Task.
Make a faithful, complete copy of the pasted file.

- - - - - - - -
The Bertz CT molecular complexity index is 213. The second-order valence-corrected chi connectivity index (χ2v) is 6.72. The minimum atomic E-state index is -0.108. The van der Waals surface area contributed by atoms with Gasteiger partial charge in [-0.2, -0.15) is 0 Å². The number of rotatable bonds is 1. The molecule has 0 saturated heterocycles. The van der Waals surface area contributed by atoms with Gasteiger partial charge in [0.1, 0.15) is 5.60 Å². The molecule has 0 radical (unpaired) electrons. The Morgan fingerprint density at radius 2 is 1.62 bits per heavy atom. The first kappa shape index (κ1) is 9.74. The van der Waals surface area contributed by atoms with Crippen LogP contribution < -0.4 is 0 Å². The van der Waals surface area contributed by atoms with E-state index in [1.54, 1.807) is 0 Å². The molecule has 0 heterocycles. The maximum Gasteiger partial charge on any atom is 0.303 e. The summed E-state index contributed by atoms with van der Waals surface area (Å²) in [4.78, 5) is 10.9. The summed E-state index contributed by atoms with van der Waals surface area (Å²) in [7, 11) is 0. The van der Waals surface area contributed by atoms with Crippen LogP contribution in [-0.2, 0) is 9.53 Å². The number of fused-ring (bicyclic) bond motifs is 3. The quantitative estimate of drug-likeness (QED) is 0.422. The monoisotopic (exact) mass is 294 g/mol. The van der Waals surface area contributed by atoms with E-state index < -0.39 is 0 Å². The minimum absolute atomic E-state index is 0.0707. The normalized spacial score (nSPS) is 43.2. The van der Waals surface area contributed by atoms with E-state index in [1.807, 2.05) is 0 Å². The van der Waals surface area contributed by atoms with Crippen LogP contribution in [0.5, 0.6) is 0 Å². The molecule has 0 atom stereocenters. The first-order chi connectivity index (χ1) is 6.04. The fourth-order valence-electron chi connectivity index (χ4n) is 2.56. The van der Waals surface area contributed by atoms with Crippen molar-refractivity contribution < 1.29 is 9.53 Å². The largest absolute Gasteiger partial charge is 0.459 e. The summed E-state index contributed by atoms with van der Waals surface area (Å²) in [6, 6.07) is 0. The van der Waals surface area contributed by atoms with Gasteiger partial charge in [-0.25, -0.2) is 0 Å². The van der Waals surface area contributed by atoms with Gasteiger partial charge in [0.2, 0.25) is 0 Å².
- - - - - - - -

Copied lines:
The Bertz CT molecular complexity index is 213. The second-order valence-corrected chi connectivity index (χ2v) is 6.72. The minimum atomic E-state index is -0.108. The van der Waals surface area contributed by atoms with Gasteiger partial charge in [-0.2, -0.15) is 0 Å². The number of rotatable bonds is 1. The molecule has 0 saturated heterocycles. The van der Waals surface area contributed by atoms with Gasteiger partial charge in [0.1, 0.15) is 5.60 Å². The molecule has 0 radical (unpaired) electrons. The Morgan fingerprint density at radius 2 is 1.62 bits per heavy atom. The first kappa shape index (κ1) is 9.74. The van der Waals surface area contributed by atoms with Crippen LogP contribution < -0.4 is 0 Å². The van der Waals surface area contributed by atoms with E-state index in [1.54, 1.807) is 0 Å². The molecule has 0 heterocycles. The maximum Gasteiger partial charge on any atom is 0.303 e. The summed E-state index contributed by atoms with van der Waals surface area (Å²) in [4.78, 5) is 10.9. The summed E-state index contributed by atoms with van der Waals surface area (Å²) in [7, 11) is 0. The van der Waals surface area contributed by atoms with Crippen LogP contribution in [-0.2, 0) is 9.53 Å². The number of fused-ring (bicyclic) bond motifs is 3. The quantitative estimate of drug-likeness (QED) is 0.422. The monoisotopic (exact) mass is 294 g/mol. The van der Waals surface area contributed by atoms with E-state index < -0.39 is 0 Å². The minimum absolute atomic E-state index is 0.0707. The normalized spacial score (nSPS) is 43.2. The van der Waals surface area contributed by atoms with E-state index in [1.807, 2.05) is 0 Å². The van der Waals surface area contributed by atoms with Crippen LogP contribution in [0.5, 0.6) is 0 Å². The molecule has 0 atom stereocenters. The first-order chi connectivity index (χ1) is 6.04. The fourth-order valence-electron chi connectivity index (χ4n) is 2.56. The van der Waals surface area contributed by atoms with Crippen molar-refractivity contribution < 1.29 is 9.53 Å². The largest absolute Gasteiger partial charge is 0.459 e. The summed E-state index contributed by atoms with van der Waals surface area (Å²) in [6, 6.07) is 0. The van der Waals surface area contributed by atoms with Gasteiger partial charge in [-0.25, -0.2) is 0 Å². The van der Waals surface area contributed by atoms with Gasteiger partial charge in [0.2, 0.25) is 0 Å².